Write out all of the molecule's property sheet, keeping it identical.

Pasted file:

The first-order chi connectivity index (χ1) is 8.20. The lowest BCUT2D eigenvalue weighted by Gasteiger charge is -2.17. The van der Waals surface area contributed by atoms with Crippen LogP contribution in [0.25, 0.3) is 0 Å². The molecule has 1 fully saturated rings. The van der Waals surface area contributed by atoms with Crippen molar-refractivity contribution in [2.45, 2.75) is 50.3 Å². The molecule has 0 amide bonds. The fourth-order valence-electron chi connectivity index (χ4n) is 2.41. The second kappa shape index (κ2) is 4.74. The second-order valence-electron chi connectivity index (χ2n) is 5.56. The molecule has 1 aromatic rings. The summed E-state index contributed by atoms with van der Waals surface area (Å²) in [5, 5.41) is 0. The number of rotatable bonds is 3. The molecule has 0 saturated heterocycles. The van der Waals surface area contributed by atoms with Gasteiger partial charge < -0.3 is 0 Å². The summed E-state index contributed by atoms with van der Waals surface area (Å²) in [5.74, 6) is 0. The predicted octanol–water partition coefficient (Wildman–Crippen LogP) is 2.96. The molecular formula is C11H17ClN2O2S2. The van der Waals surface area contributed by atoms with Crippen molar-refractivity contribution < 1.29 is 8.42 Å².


The first-order chi connectivity index (χ1) is 8.20. The lowest BCUT2D eigenvalue weighted by Gasteiger charge is -2.17. The van der Waals surface area contributed by atoms with Crippen LogP contribution in [0.25, 0.3) is 0 Å². The molecule has 1 fully saturated rings. The van der Waals surface area contributed by atoms with Crippen molar-refractivity contribution in [2.45, 2.75) is 50.3 Å². The molecule has 0 amide bonds. The fourth-order valence-electron chi connectivity index (χ4n) is 2.41. The second kappa shape index (κ2) is 4.74. The second-order valence-electron chi connectivity index (χ2n) is 5.56. The molecule has 1 aromatic rings. The summed E-state index contributed by atoms with van der Waals surface area (Å²) in [5, 5.41) is 0. The number of rotatable bonds is 3. The molecule has 0 saturated heterocycles. The van der Waals surface area contributed by atoms with Gasteiger partial charge < -0.3 is 0 Å². The summed E-state index contributed by atoms with van der Waals surface area (Å²) in [5.74, 6) is 0. The predicted octanol–water partition coefficient (Wildman–Crippen LogP) is 2.96. The molecular formula is C11H17ClN2O2S2. The van der Waals surface area contributed by atoms with Crippen molar-refractivity contribution < 1.29 is 8.42 Å².